Others believe the industry is worrying unnecessarily — and slowing down the sustainability transition. Andrew Knight, a University of Winchester veterinary professor, claims that vegan food is safe for both cats as well as dogs. He also pointed out that ingredients such as taurine have been artificially re-added to pet food in highly industrialised pet food industries.

Mark Hirschel, cofounder of UK vegan pet-care company Hownd, rails against a “myth that dogs are carnivores — the science is clear, they are not. They are omnivores that are well capable of ingesting starches and other ingredients.”

He says that meats are high in cholesterol, steroids and hormones. These can all cause problems for dogs, who are also susceptible to many chronic diseases and cancers. Vegan advocates call for a distinction between the risk of owners making their pets vegetarian food and buying prepared products.

Are insects the solution?

Some are looking at insects as a win-win solution that offers high-quality protein and a low environmental footprint. They are a staple in the aquaculture and poultry sectors and consumers are keen to feed their pets insect-based food. Westergren of Pet Good says insects — in their case, black soldier flies — require far less water, land and feed than conventional proteins. “At the same time, it is a high-quality source of protein that comes with many health benefits for dogs, making it a real win-win both for the dog and the planet,” she says.

The sector’s challenge is changing consumer norms so that insects are considered safe and healthy. Westergren even ate some of her company’s products in a recorded video to give encouragement to potential customers. Other European insect pet food players include UK-based Yora and France’s Entoma.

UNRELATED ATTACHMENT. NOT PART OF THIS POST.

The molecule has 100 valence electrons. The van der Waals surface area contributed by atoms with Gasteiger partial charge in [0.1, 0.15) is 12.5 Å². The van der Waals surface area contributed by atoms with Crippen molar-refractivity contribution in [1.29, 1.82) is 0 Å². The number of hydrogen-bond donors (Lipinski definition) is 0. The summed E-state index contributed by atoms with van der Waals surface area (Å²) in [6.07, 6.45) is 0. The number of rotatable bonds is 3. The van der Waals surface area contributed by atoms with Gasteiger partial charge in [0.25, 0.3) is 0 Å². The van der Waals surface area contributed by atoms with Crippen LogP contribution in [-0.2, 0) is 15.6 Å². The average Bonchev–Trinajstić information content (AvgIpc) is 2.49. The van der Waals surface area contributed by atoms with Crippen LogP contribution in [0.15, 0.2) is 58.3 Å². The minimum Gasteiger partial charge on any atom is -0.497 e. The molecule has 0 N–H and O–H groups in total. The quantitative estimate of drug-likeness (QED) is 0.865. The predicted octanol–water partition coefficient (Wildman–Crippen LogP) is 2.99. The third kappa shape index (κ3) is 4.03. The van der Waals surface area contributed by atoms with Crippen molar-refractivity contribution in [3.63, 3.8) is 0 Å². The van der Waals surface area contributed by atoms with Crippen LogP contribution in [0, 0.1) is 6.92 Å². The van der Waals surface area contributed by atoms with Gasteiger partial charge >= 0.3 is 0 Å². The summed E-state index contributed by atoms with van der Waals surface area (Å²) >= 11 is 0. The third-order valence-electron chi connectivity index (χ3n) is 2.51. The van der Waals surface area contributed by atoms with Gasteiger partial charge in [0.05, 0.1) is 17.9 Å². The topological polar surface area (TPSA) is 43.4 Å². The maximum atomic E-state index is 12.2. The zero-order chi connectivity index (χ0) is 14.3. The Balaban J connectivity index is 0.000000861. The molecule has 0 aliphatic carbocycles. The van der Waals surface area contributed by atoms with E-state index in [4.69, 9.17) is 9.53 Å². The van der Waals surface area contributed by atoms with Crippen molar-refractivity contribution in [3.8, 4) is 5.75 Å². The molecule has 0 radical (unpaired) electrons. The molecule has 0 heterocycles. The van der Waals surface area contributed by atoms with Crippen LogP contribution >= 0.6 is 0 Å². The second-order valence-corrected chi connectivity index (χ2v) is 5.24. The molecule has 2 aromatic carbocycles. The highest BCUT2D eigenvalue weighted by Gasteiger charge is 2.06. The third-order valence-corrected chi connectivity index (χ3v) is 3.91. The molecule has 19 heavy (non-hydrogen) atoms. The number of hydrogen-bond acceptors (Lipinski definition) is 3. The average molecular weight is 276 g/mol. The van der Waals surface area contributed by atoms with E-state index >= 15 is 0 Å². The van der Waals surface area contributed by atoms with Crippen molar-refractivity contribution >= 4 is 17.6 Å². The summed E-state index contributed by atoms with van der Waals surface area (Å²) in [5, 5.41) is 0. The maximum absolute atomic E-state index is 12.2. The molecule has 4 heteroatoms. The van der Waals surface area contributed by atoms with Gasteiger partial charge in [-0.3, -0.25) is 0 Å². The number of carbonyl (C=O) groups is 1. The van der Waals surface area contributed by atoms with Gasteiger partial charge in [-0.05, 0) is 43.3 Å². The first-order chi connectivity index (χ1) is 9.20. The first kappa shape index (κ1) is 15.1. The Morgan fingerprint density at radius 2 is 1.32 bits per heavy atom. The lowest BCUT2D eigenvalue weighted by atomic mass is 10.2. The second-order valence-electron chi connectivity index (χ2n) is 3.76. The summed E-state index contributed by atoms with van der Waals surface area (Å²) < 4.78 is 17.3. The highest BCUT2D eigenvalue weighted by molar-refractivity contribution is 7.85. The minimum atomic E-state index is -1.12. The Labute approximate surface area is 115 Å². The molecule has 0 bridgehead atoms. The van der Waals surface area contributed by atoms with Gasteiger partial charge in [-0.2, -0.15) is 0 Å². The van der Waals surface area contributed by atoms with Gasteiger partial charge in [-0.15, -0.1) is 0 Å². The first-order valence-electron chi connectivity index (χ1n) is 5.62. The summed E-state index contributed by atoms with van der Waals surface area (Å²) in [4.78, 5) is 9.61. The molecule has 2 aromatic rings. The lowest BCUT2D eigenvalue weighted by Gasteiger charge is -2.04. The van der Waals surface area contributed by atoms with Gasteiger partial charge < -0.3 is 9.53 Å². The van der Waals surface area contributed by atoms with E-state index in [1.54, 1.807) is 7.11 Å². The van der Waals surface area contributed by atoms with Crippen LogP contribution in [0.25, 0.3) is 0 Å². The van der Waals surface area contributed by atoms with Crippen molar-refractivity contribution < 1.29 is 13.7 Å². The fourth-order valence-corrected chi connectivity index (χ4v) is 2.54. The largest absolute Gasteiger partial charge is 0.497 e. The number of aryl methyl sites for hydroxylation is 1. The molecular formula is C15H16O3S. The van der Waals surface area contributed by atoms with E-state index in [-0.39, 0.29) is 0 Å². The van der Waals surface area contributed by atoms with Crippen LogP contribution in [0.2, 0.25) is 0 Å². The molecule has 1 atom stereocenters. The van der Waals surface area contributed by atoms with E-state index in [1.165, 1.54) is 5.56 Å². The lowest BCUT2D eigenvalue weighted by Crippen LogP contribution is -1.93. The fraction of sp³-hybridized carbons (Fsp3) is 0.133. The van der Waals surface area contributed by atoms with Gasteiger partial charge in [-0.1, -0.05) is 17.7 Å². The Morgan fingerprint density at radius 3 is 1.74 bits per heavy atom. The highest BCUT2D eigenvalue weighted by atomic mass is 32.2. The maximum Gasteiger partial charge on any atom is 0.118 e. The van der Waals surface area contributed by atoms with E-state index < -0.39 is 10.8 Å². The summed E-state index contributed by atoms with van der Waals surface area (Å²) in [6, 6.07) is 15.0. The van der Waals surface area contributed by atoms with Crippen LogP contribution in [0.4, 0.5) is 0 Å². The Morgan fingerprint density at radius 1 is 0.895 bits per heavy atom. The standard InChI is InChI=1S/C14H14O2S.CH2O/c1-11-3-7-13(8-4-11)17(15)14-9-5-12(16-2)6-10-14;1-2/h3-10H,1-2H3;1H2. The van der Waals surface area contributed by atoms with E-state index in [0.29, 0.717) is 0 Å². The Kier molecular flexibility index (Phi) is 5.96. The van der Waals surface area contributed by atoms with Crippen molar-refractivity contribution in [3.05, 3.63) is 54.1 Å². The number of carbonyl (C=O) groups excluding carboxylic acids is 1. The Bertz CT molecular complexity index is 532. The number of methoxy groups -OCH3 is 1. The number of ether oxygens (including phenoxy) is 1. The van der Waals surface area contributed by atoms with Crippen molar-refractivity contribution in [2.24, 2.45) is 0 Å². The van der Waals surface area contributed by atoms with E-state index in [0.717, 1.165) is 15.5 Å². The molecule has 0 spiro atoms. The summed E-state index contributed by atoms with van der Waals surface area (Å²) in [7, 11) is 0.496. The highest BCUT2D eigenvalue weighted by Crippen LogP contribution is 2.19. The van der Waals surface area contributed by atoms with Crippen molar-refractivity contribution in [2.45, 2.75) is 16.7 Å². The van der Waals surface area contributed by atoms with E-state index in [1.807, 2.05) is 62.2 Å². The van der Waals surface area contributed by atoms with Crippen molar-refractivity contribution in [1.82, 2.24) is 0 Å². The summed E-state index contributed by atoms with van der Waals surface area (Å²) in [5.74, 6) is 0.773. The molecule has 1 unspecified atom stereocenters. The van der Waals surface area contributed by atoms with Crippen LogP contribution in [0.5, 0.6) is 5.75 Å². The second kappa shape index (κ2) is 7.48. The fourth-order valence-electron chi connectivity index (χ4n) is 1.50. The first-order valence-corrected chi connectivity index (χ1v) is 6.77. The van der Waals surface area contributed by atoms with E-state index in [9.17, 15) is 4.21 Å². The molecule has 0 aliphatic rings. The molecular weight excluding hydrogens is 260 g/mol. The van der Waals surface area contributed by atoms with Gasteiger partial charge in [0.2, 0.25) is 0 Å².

Haataja says that insects are often more expensive than traditional proteins. His company is currently paying that extra cost because there are no middlemen in its supply chain. It remains to see if the overall market will be affordable.

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Beyond food

More broadly, of course, the pet sector’s pawprint does not depend only on food ingredients. Shotton encourages pet owners to think about “the wider sustainability impact of pets, from the number of toys we give them and what they are made of, to flying them on holiday with us. We need to look at all of our behaviours and reduce our impact on the planet from all of our actions.”

Even food industry workers are becoming more aware of issues such as packaging and supply chain management. Alvar Pet, for example, is looking at a strategy to expand geographically based on their ability and willingness to implement local production. “If we have one warehouse in Finland and ship products to Portugal, that wouldn’t be aligned with our mission,” says Haataja.

“When you get something super-sustainable it is very expensive, and we do not want to pass that on to our customers”

The use of plastics and animal products in pet grooming products is another area of interest. Lanolin, a wax secreted naturally by wool-bearing mammals, is used in products such serums. Hirschel states that Hownd uses Candelilla Wax, a shrub from northeastern Mexico as an alternative to beeswax.

His company is having difficulty changing out the plastic. “We are in a better position than we were, but a couple of years from where we want to be,” he says. “We still have plastics in our packaging and our pet food bags are as recyclable as you can get but this depends on the local council and their recycling processes.”

He says Hownd has been “trying for years to find alternatives to plastics and we are struggling. It is very expensive to find something super-sustainable. We don’t want our customers to pay that. We are in constant conversation with our manufacturers on this.”

Adam Green is a London-based science and technology writer and editor. He tweets from @AdamPenWord